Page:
When broken cities are depicted, and by broken I mean destroyed physically by war, outbreak, or some other force, there is typically some sort of technological innovation or application that almost substitutes itself for the lack of a standing city. Specifically looking at Fallout 3, Fallout New Vegas, and Fallout 4, we see this happen and are able to explore decrepit cities, broken buildings, but with technological advancement of our own. In communities being rebuilt, technology is being implemented, energy weapons are being used, and innovation is large. Whereas the actual urban city is gone and replaced with ruins, trash, and the aftermath of a bomb, the large hub cities of the games especially display common elements of what we would consider "smart" cities. More importantly is it to realize that Fallout games base their environment off real towns, cities, and locations. Although they are not "smart" they do depict cities and even copy them such as Las Vegas, Washington DC, theme parks, and create new ones such as cities in skies (blimps), cities out of a baseball field (Fallout 4), cities out of rafts and boats, and cities underground (specifically looking at the Institute in Fallout 4 for this one).

 The Institute main area via  Escapist Magazine

The Institute main area via Escapist Magazine

In the wake of nothing, synthetic technology becomes a large component of cities. In Fallout 4, synths are human robots that can be made to copy a real human, can have feelings and emotions, experiences, and imitate a real human existence and life. Often in the game there are disputes over if someone is a synth or not, as it is difficult to discern newer models from humans. Whereas older models are apparently different from humans, new models are created in near pure resemblance to humans and cause fear, paranoia, and uncertainty among individuals of the commonwealth. 

 Anti-Synth Propaganda via @hiphopmummy Society6

Anti-Synth Propaganda via @hiphopmummy Society6

However, interestingly synths would ideally be perceived within the idea of a Utopian society, many groups of people that you meet are against the idea. Thus, the Institute would be the ideal "smart" city, and yet the very chance of a "smart" city where synths are created can be chosen to be destroyed by the player in the game because of the question of whether or not synths are or are not people.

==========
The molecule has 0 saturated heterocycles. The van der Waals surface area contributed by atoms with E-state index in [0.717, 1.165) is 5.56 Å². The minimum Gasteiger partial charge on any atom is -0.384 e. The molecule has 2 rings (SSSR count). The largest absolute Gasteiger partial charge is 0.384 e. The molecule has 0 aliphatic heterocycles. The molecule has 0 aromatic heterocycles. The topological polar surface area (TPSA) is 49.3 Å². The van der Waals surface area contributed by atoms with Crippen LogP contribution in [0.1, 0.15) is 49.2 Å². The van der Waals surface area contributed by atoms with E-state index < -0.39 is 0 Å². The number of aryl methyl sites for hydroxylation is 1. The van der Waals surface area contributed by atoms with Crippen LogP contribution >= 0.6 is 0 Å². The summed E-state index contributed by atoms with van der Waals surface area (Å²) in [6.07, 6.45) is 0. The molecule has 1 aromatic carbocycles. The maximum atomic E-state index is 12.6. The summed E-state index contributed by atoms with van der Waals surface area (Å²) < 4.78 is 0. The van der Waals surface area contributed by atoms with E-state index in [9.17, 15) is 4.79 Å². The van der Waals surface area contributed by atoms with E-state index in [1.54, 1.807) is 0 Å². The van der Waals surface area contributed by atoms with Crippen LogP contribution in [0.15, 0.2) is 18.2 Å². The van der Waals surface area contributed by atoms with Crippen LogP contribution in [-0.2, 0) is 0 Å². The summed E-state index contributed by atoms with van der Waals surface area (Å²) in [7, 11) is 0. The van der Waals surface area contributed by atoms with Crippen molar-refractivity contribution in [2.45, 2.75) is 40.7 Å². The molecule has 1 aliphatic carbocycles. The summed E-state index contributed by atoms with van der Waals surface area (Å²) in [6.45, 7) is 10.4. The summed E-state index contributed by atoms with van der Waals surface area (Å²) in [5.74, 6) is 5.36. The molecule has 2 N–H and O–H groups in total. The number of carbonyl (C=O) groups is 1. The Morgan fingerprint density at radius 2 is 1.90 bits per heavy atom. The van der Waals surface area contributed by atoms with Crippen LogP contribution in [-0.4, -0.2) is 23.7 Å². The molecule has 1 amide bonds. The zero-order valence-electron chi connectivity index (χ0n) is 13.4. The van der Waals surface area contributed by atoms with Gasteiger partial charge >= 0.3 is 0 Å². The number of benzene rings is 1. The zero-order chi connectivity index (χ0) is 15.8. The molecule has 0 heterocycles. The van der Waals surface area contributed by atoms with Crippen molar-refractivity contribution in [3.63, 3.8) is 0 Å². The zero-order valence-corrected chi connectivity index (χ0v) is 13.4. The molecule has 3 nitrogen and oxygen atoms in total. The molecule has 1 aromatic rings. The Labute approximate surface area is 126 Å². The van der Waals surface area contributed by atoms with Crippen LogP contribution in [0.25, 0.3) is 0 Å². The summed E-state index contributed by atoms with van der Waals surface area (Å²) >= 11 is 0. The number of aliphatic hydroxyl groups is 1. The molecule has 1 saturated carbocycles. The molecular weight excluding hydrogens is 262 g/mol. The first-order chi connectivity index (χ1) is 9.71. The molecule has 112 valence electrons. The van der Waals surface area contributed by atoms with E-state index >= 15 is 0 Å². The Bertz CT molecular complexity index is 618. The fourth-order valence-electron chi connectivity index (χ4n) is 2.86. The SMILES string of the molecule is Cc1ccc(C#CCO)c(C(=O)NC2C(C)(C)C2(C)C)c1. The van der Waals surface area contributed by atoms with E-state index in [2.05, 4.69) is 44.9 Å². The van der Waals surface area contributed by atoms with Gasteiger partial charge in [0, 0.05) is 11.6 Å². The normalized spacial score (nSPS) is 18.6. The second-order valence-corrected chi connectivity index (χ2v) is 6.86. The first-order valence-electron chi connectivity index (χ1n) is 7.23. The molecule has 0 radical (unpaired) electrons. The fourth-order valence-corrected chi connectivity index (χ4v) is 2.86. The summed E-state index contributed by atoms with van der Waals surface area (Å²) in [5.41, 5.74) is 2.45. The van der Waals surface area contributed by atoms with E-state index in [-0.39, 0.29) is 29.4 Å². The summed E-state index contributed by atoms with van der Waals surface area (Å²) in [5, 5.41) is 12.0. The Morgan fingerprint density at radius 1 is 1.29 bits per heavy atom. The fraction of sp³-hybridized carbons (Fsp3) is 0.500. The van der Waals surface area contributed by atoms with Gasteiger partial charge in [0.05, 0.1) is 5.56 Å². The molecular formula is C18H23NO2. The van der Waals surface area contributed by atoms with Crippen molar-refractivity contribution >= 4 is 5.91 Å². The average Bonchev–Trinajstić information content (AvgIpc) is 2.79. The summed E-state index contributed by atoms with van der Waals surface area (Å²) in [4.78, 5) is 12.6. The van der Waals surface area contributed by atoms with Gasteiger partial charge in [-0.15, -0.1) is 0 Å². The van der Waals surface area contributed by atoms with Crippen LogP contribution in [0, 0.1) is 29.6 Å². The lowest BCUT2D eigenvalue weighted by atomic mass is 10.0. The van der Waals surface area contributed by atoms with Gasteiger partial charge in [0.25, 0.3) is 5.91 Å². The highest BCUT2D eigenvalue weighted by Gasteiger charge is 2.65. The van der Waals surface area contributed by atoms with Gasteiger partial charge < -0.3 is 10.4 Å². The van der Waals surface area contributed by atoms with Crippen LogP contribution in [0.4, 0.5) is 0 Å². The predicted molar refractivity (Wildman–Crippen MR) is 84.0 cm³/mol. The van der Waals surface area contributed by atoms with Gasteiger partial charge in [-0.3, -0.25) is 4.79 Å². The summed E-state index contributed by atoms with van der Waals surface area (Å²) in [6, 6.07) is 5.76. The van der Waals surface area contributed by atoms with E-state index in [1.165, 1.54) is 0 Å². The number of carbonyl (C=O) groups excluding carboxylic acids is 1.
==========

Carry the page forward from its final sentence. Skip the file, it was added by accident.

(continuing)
SYstematic oppression

 No Gods or Kings. Only Man.  Bioshock  (2007)

No Gods or Kings. Only Man. Bioshock (2007)

Creating a "smart" city allows for government and officials to gather data and have further control in systematic oppression. Everything is connected to everything else. Everyone's information is available for anything. Free for all. In the Bioshock games, specifically looking at Bioshock and Bioshock Infinite, the idea of controlled technologies, controlled substance abuse that gave powers to individuals, was regulated to regulate the individuals. In Bioshock, it became a drug substance commodity that could be controlled by higher powers. In Bioshock Infinite, it was regulated as per the religious quota and military. 

Another implementation of surveillance is in the Big Daddy and Songbird characters. Both serve the purpose of watching and protecting the one(s) they are drugged/programmed to protect. But in protecting them, they are secluding them as well. For example, Songbird is made to protect Elizabeth, who is cut off from the rest of the world and isolated. Her movements, choices, and behavior are watched, collected, studied. The only way she can escape is via her ability to rip open dimensions, essentially creating her own immersive VR. 

Furthermore, the creation of the cities around these ideas and concepts are controlled. The environment is literally enclosed, either in the air or underwater, and controlled via a specific religion, substance, or other ideology. Lives are controlled in these "smart" cities through systematic oppression on a gaming level.